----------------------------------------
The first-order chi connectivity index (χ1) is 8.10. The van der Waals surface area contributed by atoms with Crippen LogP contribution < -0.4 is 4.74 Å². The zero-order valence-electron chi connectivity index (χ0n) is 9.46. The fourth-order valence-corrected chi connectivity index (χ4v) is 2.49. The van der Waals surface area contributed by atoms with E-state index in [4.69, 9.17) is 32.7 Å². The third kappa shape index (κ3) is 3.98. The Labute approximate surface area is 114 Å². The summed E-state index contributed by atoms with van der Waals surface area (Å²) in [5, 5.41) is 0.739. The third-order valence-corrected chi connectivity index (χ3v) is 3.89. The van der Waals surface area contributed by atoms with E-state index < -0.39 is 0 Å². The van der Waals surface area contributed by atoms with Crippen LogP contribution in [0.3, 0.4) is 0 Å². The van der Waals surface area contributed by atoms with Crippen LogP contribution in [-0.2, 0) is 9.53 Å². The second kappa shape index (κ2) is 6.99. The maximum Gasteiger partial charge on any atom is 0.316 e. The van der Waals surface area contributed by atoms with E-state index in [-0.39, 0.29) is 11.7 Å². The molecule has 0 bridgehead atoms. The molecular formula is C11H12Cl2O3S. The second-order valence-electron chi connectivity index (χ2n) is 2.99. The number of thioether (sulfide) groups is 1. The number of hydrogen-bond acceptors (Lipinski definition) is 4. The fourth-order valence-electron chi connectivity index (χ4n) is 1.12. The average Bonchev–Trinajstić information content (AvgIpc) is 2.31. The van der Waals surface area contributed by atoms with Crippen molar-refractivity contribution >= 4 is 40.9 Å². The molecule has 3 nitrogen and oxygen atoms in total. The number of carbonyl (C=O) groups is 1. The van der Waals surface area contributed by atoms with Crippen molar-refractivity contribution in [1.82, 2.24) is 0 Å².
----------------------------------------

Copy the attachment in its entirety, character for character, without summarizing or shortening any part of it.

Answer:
The first-order chi connectivity index (χ1) is 8.10. The van der Waals surface area contributed by atoms with Crippen LogP contribution < -0.4 is 4.74 Å². The zero-order valence-electron chi connectivity index (χ0n) is 9.46. The fourth-order valence-corrected chi connectivity index (χ4v) is 2.49. The van der Waals surface area contributed by atoms with E-state index in [4.69, 9.17) is 32.7 Å². The third kappa shape index (κ3) is 3.98. The Labute approximate surface area is 114 Å². The summed E-state index contributed by atoms with van der Waals surface area (Å²) in [5, 5.41) is 0.739. The third-order valence-corrected chi connectivity index (χ3v) is 3.89. The van der Waals surface area contributed by atoms with E-state index < -0.39 is 0 Å². The van der Waals surface area contributed by atoms with Crippen LogP contribution in [0.3, 0.4) is 0 Å². The van der Waals surface area contributed by atoms with Crippen LogP contribution in [-0.2, 0) is 9.53 Å². The second kappa shape index (κ2) is 6.99. The maximum Gasteiger partial charge on any atom is 0.316 e. The van der Waals surface area contributed by atoms with E-state index in [-0.39, 0.29) is 11.7 Å². The molecule has 0 bridgehead atoms. The molecular formula is C11H12Cl2O3S. The second-order valence-electron chi connectivity index (χ2n) is 2.99. The number of thioether (sulfide) groups is 1. The number of hydrogen-bond acceptors (Lipinski definition) is 4. The fourth-order valence-electron chi connectivity index (χ4n) is 1.12. The average Bonchev–Trinajstić information content (AvgIpc) is 2.31. The van der Waals surface area contributed by atoms with Crippen molar-refractivity contribution >= 4 is 40.9 Å². The molecule has 3 nitrogen and oxygen atoms in total. The number of carbonyl (C=O) groups is 1. The van der Waals surface area contributed by atoms with Crippen molar-refractivity contribution in [1.82, 2.24) is 0 Å².